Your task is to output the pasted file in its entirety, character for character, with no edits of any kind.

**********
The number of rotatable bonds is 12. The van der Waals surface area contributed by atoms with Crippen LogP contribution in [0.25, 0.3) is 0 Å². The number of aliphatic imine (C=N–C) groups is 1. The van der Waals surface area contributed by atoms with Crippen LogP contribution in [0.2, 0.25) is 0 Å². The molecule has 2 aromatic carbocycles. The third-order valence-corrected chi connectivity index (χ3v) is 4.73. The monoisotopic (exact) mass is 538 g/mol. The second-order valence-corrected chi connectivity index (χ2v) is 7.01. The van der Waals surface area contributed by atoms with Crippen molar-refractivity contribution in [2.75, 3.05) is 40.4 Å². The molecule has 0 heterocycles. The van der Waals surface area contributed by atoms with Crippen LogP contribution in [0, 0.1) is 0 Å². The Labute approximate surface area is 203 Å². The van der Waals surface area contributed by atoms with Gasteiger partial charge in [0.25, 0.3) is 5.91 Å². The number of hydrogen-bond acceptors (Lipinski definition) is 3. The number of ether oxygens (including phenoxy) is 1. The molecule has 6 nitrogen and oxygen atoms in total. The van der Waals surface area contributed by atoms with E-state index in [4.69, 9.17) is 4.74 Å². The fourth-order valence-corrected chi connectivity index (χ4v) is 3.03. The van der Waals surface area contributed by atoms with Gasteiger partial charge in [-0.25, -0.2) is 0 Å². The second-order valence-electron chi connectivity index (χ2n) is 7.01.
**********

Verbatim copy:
The number of rotatable bonds is 12. The van der Waals surface area contributed by atoms with Crippen LogP contribution in [0.25, 0.3) is 0 Å². The number of aliphatic imine (C=N–C) groups is 1. The van der Waals surface area contributed by atoms with Crippen LogP contribution in [0.2, 0.25) is 0 Å². The molecule has 2 aromatic carbocycles. The third-order valence-corrected chi connectivity index (χ3v) is 4.73. The monoisotopic (exact) mass is 538 g/mol. The second-order valence-corrected chi connectivity index (χ2v) is 7.01. The van der Waals surface area contributed by atoms with Crippen molar-refractivity contribution in [2.75, 3.05) is 40.4 Å². The molecule has 0 heterocycles. The van der Waals surface area contributed by atoms with Crippen LogP contribution in [0, 0.1) is 0 Å². The Labute approximate surface area is 203 Å². The van der Waals surface area contributed by atoms with Gasteiger partial charge in [0.25, 0.3) is 5.91 Å². The number of hydrogen-bond acceptors (Lipinski definition) is 3. The number of ether oxygens (including phenoxy) is 1. The molecule has 6 nitrogen and oxygen atoms in total. The van der Waals surface area contributed by atoms with E-state index in [4.69, 9.17) is 4.74 Å². The fourth-order valence-corrected chi connectivity index (χ4v) is 3.03. The van der Waals surface area contributed by atoms with Gasteiger partial charge in [-0.25, -0.2) is 0 Å². The second-order valence-electron chi connectivity index (χ2n) is 7.01.